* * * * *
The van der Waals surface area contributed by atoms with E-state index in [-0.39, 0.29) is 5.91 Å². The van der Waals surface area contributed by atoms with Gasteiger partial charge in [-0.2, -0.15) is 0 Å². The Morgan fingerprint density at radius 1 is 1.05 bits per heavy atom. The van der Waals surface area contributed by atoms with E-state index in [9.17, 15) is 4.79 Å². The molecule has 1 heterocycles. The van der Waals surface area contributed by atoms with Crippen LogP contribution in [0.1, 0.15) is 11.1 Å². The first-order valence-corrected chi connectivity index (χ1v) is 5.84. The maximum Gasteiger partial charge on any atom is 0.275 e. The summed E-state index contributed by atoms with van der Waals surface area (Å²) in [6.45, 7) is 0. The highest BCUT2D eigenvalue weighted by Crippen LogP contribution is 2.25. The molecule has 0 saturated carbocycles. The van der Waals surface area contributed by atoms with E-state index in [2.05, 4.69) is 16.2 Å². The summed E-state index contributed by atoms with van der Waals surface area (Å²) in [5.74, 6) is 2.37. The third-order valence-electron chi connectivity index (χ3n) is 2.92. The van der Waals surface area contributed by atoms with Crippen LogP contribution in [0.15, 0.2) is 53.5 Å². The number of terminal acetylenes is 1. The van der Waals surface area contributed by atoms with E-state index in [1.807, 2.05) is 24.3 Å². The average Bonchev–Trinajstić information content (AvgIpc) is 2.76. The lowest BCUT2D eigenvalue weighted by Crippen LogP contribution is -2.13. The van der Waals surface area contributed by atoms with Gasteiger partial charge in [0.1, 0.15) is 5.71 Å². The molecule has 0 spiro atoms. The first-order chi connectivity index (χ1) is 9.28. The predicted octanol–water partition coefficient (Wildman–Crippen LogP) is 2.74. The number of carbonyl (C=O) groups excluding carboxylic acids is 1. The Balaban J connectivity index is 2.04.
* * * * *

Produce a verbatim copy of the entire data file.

The van der Waals surface area contributed by atoms with E-state index in [-0.39, 0.29) is 5.91 Å². The van der Waals surface area contributed by atoms with Gasteiger partial charge in [-0.2, -0.15) is 0 Å². The Morgan fingerprint density at radius 1 is 1.05 bits per heavy atom. The van der Waals surface area contributed by atoms with E-state index in [9.17, 15) is 4.79 Å². The molecule has 1 heterocycles. The van der Waals surface area contributed by atoms with Crippen LogP contribution in [0.1, 0.15) is 11.1 Å². The first-order valence-corrected chi connectivity index (χ1v) is 5.84. The maximum Gasteiger partial charge on any atom is 0.275 e. The summed E-state index contributed by atoms with van der Waals surface area (Å²) in [6.45, 7) is 0. The highest BCUT2D eigenvalue weighted by Crippen LogP contribution is 2.25. The molecule has 0 saturated carbocycles. The van der Waals surface area contributed by atoms with E-state index in [2.05, 4.69) is 16.2 Å². The summed E-state index contributed by atoms with van der Waals surface area (Å²) in [5.74, 6) is 2.37. The third-order valence-electron chi connectivity index (χ3n) is 2.92. The van der Waals surface area contributed by atoms with Crippen LogP contribution in [0.15, 0.2) is 53.5 Å². The number of terminal acetylenes is 1. The van der Waals surface area contributed by atoms with E-state index in [1.807, 2.05) is 24.3 Å². The average Bonchev–Trinajstić information content (AvgIpc) is 2.76. The lowest BCUT2D eigenvalue weighted by Crippen LogP contribution is -2.13. The van der Waals surface area contributed by atoms with Gasteiger partial charge in [0.1, 0.15) is 5.71 Å². The molecule has 0 spiro atoms. The first-order chi connectivity index (χ1) is 9.28. The predicted octanol–water partition coefficient (Wildman–Crippen LogP) is 2.74. The number of carbonyl (C=O) groups excluding carboxylic acids is 1. The Balaban J connectivity index is 2.04.